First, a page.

In the scope of the way the son views his father as god, the son represents Christ (as well as the rest of humankind) and the man turns into a faulty god. Schaub notes how “there is perhaps in this coupling of his own existence to that of his son 's a degree of selfishness, an unnatural reliance of the father upon the son” (158). This selfishness and dependence indicates that the man, as God the Father, is dependent on His children for His own survival in a post-apocalyptic world. This dependency runs counter to the Christian belief that man relies upon God—that compared to God, humanity is nothing, but to God, humanity is everything. In this belief, it is not that God depends on humanity f...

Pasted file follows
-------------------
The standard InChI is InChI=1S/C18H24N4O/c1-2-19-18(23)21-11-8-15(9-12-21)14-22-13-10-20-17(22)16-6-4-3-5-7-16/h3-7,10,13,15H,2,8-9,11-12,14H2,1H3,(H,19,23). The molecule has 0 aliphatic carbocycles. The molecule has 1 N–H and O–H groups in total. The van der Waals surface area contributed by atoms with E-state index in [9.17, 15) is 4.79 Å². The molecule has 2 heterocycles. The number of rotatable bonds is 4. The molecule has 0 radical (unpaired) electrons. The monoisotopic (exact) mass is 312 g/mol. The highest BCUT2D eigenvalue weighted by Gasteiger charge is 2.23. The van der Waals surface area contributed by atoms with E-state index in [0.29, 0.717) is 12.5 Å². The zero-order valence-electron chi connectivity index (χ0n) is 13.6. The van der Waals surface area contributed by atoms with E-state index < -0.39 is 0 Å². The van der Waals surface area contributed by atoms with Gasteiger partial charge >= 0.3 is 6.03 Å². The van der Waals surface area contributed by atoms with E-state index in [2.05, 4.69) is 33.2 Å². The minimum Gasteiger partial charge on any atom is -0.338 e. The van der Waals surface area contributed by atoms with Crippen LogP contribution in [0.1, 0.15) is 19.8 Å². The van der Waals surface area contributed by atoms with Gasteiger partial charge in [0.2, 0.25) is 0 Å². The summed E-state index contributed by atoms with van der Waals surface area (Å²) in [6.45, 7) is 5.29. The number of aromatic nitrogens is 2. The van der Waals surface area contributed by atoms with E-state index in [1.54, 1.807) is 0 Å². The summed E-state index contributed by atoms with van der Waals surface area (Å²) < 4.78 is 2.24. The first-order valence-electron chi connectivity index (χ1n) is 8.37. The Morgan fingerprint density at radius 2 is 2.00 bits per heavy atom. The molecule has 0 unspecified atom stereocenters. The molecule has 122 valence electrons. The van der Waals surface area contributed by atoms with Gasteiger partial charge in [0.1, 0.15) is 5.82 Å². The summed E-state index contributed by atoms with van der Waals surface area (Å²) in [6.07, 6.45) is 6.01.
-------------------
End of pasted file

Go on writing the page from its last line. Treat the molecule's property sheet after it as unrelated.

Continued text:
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...other potential “good guys” who are capable and willing to take care of him, he cannot seek that same hope from his father. His salvation comes through the other family’s willingness to save—not God as his father.
Ultimately, the man’s death represents God’s death in a post-apocalyptic world because all he promised—love, security, comfort, guidance, and hope—he can no longer provide, nor can He keep those covenants He made. As Ely suggested, a world that is too harsh for humankind to survive is not the place for God because it means he cannot keep even the most basic of promises. Through the reversal of this God-figure, the man’s true role as God undermines his explicit belief that his son is God, proving that this post-apocalyptic god is powerless to save Himself or humanity and there is no way that he can guide or comfort humankind in this horrifying, broken world.
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